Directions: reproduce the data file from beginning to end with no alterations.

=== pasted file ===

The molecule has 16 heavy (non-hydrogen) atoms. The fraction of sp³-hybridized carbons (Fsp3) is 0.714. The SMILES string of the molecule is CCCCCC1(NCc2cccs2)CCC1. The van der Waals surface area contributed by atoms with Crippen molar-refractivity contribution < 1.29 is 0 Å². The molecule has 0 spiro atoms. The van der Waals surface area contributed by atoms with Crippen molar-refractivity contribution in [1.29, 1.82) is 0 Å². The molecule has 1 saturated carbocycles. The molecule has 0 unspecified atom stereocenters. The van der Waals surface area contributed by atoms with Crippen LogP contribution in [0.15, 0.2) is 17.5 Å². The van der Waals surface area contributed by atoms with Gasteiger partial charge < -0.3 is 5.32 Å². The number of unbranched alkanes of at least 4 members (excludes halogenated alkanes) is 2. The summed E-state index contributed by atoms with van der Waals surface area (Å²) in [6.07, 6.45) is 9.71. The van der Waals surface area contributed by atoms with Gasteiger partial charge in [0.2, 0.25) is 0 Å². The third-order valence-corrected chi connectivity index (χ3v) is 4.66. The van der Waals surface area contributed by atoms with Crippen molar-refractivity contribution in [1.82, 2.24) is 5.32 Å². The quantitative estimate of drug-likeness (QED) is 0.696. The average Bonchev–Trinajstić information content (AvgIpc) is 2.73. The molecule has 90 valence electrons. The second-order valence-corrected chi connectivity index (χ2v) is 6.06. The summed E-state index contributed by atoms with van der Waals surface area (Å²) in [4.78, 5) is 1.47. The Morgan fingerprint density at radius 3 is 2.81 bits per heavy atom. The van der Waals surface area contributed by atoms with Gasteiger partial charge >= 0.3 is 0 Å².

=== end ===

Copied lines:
The molecule has 16 heavy (non-hydrogen) atoms. The fraction of sp³-hybridized carbons (Fsp3) is 0.714. The SMILES string of the molecule is CCCCCC1(NCc2cccs2)CCC1. The van der Waals surface area contributed by atoms with Crippen molar-refractivity contribution < 1.29 is 0 Å². The molecule has 0 spiro atoms. The van der Waals surface area contributed by atoms with Crippen molar-refractivity contribution in [1.29, 1.82) is 0 Å². The molecule has 1 saturated carbocycles. The molecule has 0 unspecified atom stereocenters. The van der Waals surface area contributed by atoms with Crippen LogP contribution in [0.15, 0.2) is 17.5 Å². The van der Waals surface area contributed by atoms with Gasteiger partial charge < -0.3 is 5.32 Å². The number of unbranched alkanes of at least 4 members (excludes halogenated alkanes) is 2. The summed E-state index contributed by atoms with van der Waals surface area (Å²) in [6.07, 6.45) is 9.71. The van der Waals surface area contributed by atoms with Gasteiger partial charge in [0.2, 0.25) is 0 Å². The third-order valence-corrected chi connectivity index (χ3v) is 4.66. The van der Waals surface area contributed by atoms with Crippen molar-refractivity contribution in [1.82, 2.24) is 5.32 Å². The quantitative estimate of drug-likeness (QED) is 0.696. The average Bonchev–Trinajstić information content (AvgIpc) is 2.73. The molecule has 90 valence electrons. The second-order valence-corrected chi connectivity index (χ2v) is 6.06. The summed E-state index contributed by atoms with van der Waals surface area (Å²) in [4.78, 5) is 1.47. The Morgan fingerprint density at radius 3 is 2.81 bits per heavy atom. The van der Waals surface area contributed by atoms with Gasteiger partial charge >= 0.3 is 0 Å².